Verdict in on Apple TV

Friday, March 23The Wall Street Journal and Apple TV
Bit Player
Jon Healey blogs about how the Wall Street Journal got a sneak peak at the Apple TV.

“The inability to handle streamed content makes the Apple TV a non-starter in my book, particularly at that price. Besides, I don’t have digital TV. But there’s another issue…”

What’s your opinion?

Lot to read about for Apple TV
Apple Insider

The Apple Insider staff blog about the documentation for Apple TV.

“However, company warns that your very first content sync may be tedious if you’re not on an 802.11n wireless network, as ‘syncing several gigabytes of data over an 802.11b or an 802.11g wireless network can take a long time.’”

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Should virtual property be taxed?
Tech Web

Mitch Wagner talks about his colleague and the argument over whether virtual property should be taxed.

“Indiana law professor Leandra Lederman says virtual property should be taxed like fish — when it’s sold, not before.”

What’s your opinion?

Thursday, March 22
The current state of Microsoft’s UMPC
Daily Tech
Brandon Hill’s blog uncovers how far Microsoft has taken UMPC platform from just a year ago.

“There are a number of key reasons why the platform has floundered thus far: high price of entry, high system weight, meager system/video performance and poor battery life. Until these issues are addressed, sales may never take off for the platform.”

What’s your opinion?

EU copyright changes tick off just about everyone
Tech Dirt

Someone named Mike from Tech Dirt does not pull any punches from his blog about the proposed changes to the European Union’s copyright law.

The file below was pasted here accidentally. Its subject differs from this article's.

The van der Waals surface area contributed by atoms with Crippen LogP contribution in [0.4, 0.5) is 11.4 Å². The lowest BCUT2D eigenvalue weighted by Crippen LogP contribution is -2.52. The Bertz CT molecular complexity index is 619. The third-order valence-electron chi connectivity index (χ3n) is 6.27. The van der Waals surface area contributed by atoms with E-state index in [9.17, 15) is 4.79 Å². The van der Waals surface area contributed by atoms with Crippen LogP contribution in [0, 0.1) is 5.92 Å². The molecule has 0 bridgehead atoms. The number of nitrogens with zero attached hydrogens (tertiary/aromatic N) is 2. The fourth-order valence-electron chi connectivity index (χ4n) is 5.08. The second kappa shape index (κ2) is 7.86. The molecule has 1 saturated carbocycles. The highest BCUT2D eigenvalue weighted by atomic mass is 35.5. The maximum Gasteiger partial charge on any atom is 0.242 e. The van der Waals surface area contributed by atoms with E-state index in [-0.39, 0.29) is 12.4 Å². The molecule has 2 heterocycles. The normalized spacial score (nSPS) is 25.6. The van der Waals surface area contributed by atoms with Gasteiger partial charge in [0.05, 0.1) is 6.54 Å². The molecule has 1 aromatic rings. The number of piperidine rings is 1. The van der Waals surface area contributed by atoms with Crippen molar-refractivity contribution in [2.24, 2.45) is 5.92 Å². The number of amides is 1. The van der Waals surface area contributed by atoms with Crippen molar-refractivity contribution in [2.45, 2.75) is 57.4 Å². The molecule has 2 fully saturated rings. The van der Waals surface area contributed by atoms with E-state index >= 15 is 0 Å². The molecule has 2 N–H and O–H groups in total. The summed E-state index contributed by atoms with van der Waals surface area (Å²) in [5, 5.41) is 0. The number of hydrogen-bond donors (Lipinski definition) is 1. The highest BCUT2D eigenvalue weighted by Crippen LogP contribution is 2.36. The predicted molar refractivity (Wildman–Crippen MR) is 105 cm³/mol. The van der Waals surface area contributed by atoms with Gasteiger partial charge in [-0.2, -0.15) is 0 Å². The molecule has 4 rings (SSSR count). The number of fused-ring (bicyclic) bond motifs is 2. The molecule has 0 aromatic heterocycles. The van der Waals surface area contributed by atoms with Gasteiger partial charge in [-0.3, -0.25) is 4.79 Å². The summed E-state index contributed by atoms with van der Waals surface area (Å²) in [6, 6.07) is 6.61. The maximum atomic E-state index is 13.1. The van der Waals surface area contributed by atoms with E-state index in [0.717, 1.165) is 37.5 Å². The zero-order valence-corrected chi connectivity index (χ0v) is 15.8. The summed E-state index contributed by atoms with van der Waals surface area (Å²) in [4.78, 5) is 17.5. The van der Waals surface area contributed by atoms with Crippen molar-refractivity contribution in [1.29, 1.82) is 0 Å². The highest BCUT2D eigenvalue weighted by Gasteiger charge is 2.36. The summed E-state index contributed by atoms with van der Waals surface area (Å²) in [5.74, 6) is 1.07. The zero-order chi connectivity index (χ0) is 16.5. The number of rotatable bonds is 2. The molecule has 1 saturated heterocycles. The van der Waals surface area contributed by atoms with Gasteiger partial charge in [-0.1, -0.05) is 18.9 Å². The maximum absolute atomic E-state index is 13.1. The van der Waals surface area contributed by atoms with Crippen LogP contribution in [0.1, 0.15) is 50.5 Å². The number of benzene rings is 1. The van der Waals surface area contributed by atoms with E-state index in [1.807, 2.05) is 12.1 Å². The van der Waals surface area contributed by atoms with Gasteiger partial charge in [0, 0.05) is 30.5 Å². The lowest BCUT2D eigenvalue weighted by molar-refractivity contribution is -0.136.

“Not surprisingly, that makes the various copyright lobbies happy. They like being able to go after the big providers, rather than individuals – even if the big service providers haven’t actually done anything wrong. However, the draft law apparently also then clears the way for individual users to download what they want for non-commercial use. Private, non-commercial use of infringed products is allowed – which pisses off those very same copyright lobbies. Effectively, what this really does is take all the liability off of end users, and dumps a fair portion of it on the providers of the tools and services they use. That doesn’t seem fair or reasonable, but apparently someone thought it made for a good regulatory proposal.”

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I just blogged to say
The Tech Chronicles

Ellen Lee unveils a way bloggers can be telephone callers.

“Jaxtr, led by former Linkedin co-founder Konstantin Guericke, debuted Tuesday, allowing users to make and receive telephone calls through their blogs, social networks such as MySpace and Facebook or sites such as Craigslist. Post the Jaxtr widget on your blog and your friends (strangers, die-hard fans, etc.) can click on it to call or text message you. It’ll be a local call for them, and they won’t have to know your telephone number. You program whose calls you’re willing to receive or send directly to voice mail, which you can listen to online.”

What’s your opinion?

Wednesday, March 21
Samsung does the Jitterbug
Pink Slip
Maureen Rogers talks about her experiences working in the high tech sector for more than 20 years.

“First off, whatever the product is, what a great name. Second, the product sounds great, too. Jitterbug is a (Samsung) cell phone-cum-service for people who are just looking for, well, a plain old-fashioned, no jive cell phone. Not a video camera. Not a PC. Not an e-mail device. Not a scheduler. Not a walkie-talkie. A cell phone.”

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Toshiba resolves patent dispute
Wall Street Journal blogs

Hynix Semiconductor Inc. of South Korea and Japan’s Toshiba Corp. declared an end to their legal battles.

“The two companies have been embroiled in litigation in Japan and the U.S. over NAND flash memory chips, used in digital products such as cameras, music players, personal digital assistants and memory cards.”

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Rumour: Nokia or Motorola to buy Palm
Business 2.0